Even though mistakes are made, the idea of who has the burden of proof is critical to a free society. When the burden of proof lies with the government, the citizen does not have to present a defense. The government must convince a jury that the citizen did commit the crime. If the government cannot do this, the citizen is allowed to go free. When the burden of proof lies with the citizen, the government can bring any charge they want against a citizen and it is the responsibility to prove their innocence. When the burden of proof lies with the citizen, the body deciding his guilt or innocence is appointed or chosen by the government.
More and more over the years, burden of proof is now the responsibility of the citizen and not the government. If the IRS challenges a citizen on the information provided on a tax return, it is not the government who has to prove their assertion, but the citizen is assumed guilty until he proves otherwise. The EPA and the BLM has also assumed this position in many different situations. The average citizen is unable to take his case to a jury of his peers in way to many situations because of the cost.
The basic tenet that one is presumed innocent until proven guilty has now become a part of the criminal justice system as well. Over the past several decades, many thousands of people across the country have had their property seized by the government without being charged with a crime. Regardless of these individuals’ innocence, their cash, homes, cars, and personal property can be taken if law enforcement believes it was involved in a crime or if it is the proceeds of a crime.
This practice, known as civil asset forfeiture, was established as a tool to dismantle criminal organizations. But over the past 30 years, the use—and in many cases abuse—of this practice has spiraled well beyond the purposes for which it was created. In recent years, civil asset forfeiture has come to create perverse incentives that can lead law enforcement agencies to seek profit over justice.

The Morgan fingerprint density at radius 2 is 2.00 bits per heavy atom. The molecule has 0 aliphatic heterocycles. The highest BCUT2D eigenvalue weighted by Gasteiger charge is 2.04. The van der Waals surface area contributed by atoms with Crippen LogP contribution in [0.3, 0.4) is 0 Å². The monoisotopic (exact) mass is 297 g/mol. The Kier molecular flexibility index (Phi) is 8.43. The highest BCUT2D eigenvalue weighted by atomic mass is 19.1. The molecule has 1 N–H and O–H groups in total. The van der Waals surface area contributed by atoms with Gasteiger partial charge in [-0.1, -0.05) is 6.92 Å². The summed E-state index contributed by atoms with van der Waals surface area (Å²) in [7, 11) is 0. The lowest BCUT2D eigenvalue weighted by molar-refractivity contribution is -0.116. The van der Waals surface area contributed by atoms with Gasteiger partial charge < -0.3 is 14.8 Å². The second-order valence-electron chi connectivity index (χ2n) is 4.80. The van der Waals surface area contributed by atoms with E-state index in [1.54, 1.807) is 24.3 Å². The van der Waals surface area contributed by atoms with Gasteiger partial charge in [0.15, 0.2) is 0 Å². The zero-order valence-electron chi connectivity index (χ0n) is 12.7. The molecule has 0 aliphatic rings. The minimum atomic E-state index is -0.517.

For many years, one of the primary drivers of these perverse incentives has been a federal practice called equitable sharing. Under this practice, state and local law enforcement can have a seizure adopted by the federal government—that is to say, placed under federal jurisdiction—and be allowed to keep up to 80 percent of the proceeds from the adopted seizures, with the remaining 20 percent going to federal agencies. Some $3 billion in seizures were distributed through equitable sharing between 2008 and 2014.
Today, congressional lawmakers continue to work to pass federal legislation to achieve reform. Without additional reform, innocent people across the United States will continue to face seizure of their cash, vehicles, and even homes—many without ever having their day in court.
Without reform and a re-establishment of the concept of innocent until proven guilty being applied in all situations, our freedoms will continue to vanish and the United States will continue to be transformed step by step to the totalitarian Marxist state we have been edging towards for many years. Obama promised us that he would fundamentally transform us into that state, and that burden of proof lies with the citizen is essential for that transformation.